Whether you have an idea for an exciting new product or want to redesign something that’s already out there, it’s important to follow the correct steps.
Whether you want to sell your product to another company or produce and market it yourself, failing to document and research your idea in the early stages of the process can result in wasted time, labor, and money – and neglecting to file a patent can be disastrous.
If you’ve had a ‘light bulb moment’ for a great invention but are unsure what to do next, we’ll take you through the process step by step.
Read on to learn everything from the complex process of filing a patent to hiring a manufacturing company like East End Assemblies Inc. to create a working prototype.
Phase 1: Documentation
When you have an idea for an invention, documenting everything on paper is essential. All your documentation will serve as proof that you had an original idea and protect it from being stolen.
Be as detailed in your documentation as possible – include everything you can think of that relates to your invention. Write down your invention’s purpose, how it works, and how you plan to manufacture and market it in an inventor’s journal and get it signed by a trustworthy witness.
Your inventor’s journal should be bound and numbered to make it impossible for pages to be inserted or removed. This journal is vital for patenting your invention.
Phase 2: Research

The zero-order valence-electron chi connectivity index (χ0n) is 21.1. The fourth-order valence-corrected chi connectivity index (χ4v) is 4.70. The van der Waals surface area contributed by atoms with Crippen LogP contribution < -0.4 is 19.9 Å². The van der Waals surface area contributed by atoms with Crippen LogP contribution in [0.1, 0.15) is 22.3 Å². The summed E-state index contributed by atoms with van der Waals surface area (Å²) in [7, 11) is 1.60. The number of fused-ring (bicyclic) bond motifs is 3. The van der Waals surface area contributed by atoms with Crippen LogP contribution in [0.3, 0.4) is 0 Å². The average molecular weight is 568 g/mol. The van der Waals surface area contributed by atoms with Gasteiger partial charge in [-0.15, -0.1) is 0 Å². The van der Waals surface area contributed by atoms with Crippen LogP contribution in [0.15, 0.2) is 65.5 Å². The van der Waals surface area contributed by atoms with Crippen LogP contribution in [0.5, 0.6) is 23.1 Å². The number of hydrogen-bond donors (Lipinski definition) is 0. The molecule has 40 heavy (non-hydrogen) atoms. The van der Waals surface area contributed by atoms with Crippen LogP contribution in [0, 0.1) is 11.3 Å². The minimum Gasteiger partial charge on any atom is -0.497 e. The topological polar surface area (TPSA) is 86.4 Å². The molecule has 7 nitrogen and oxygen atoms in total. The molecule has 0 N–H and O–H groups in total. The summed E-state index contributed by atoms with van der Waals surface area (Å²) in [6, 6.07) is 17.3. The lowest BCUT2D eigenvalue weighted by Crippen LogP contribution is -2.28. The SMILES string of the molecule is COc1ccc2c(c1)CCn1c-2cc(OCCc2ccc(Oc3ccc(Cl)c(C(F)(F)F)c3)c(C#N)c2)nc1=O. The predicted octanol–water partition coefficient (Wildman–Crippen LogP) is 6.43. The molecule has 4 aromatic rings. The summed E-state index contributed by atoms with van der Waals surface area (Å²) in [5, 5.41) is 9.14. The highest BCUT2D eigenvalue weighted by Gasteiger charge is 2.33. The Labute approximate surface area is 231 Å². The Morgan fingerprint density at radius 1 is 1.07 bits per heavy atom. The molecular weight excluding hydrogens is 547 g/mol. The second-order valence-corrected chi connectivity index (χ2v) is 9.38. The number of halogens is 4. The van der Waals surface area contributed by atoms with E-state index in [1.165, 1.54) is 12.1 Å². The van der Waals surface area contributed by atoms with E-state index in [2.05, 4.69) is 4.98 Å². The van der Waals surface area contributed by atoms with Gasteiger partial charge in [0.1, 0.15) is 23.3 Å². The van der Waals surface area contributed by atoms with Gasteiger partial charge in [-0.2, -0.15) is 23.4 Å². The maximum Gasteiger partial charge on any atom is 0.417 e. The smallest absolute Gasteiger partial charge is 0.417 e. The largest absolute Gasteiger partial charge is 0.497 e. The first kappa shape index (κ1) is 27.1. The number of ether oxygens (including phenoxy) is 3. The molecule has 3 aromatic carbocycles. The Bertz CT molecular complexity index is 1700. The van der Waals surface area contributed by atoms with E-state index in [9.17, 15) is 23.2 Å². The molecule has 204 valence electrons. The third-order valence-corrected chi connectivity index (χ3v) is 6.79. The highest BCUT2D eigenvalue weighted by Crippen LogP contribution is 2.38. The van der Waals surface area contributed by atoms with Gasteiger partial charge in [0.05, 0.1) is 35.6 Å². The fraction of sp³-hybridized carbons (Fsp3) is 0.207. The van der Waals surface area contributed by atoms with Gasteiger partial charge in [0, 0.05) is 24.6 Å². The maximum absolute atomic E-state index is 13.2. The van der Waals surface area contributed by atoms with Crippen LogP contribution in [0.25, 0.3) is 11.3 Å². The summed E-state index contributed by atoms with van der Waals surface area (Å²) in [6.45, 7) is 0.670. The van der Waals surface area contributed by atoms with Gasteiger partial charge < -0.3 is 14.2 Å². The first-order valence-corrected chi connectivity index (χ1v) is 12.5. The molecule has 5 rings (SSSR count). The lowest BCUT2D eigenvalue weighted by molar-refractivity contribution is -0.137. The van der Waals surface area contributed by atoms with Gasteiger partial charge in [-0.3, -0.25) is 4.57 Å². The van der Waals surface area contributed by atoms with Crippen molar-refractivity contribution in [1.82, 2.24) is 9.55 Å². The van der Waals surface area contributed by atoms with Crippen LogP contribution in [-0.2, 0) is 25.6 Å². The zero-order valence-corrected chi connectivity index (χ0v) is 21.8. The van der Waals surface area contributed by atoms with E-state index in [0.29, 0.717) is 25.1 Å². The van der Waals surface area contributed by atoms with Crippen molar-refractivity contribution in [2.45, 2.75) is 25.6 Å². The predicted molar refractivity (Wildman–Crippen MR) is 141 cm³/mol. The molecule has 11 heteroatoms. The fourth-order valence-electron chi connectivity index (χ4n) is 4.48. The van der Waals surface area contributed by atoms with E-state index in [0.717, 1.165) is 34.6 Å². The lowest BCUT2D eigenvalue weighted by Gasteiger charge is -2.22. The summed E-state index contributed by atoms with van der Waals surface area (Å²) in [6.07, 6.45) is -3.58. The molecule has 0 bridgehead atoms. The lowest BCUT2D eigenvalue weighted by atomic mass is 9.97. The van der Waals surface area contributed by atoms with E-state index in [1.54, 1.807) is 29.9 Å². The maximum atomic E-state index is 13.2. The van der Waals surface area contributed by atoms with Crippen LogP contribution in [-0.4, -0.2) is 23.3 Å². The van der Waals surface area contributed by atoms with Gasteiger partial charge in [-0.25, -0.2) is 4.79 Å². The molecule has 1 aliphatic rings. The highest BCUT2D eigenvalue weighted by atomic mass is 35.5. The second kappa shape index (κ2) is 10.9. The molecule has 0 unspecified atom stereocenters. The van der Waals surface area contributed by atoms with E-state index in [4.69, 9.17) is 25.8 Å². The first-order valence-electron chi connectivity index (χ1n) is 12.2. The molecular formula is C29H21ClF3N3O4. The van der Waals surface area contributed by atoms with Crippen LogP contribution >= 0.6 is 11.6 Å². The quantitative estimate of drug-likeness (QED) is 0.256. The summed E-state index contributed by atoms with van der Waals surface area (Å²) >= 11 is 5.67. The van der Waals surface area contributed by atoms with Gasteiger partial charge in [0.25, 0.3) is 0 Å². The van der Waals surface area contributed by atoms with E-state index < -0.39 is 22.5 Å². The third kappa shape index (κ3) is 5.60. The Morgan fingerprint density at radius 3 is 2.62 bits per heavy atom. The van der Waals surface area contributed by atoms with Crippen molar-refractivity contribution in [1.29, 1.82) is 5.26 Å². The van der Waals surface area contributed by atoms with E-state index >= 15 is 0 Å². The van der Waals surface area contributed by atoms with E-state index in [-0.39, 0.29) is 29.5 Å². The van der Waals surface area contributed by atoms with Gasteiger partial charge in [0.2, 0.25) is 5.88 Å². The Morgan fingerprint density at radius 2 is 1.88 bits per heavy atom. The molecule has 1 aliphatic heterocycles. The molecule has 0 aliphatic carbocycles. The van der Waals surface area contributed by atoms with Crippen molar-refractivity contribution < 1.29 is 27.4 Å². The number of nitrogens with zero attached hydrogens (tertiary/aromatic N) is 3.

Before you file a patent, you’ll need to do some research. You should conduct a patent search and gather information about your market.
Conducting a patent search will ensure that nobody else has already patented your idea. Researching your target market will help you discover who your competitors are and determine whether your idea will be profitable.
Phase 3: Prototype
Your prototype will be a tangible model of your invention. Your prototype will allow you to demonstrate your product to investors and licensees. If you have an engineering background, you can build the prototype yourself. If not, hire a manufacturing company to build it for you.
Consider creating an animated virtual prototype if your prototype will be too costly and impractical to manufacture.
You should create a prototype before you file your patent – your prototype will highlight any flaws in your design and allow you to rework your product and correct any issues.
Phase 4: Patenting
Once your prototype is working, and you’ve corrected any issues with the design, it’s time to patent your product. A patent on your product will legally protect your intellectual property and prevent your invention from being stolen or sold without your consent.
You can draft and file the patent yourself. However, hiring a patent attorney is recommended. If your patent is not drafted by a professional, you risk exposing legal loopholes that can be exploited by your competitors.
Phase 5: Marketing
Now that your product is ready for the market, you should draw up a business plan. Your business plan should detail how you will make money and whether you will sell and manufacture your product yourself or license it to a third party.
If you decide to let another company manufacture and sell your product, you will need to negotiate a contract and royalty fee. Inventors usually receive around two to five percent in royalty fees. However, the upside of licensing your product to another company is that you don’t need to worry about the costs and risks of setting up and running a business.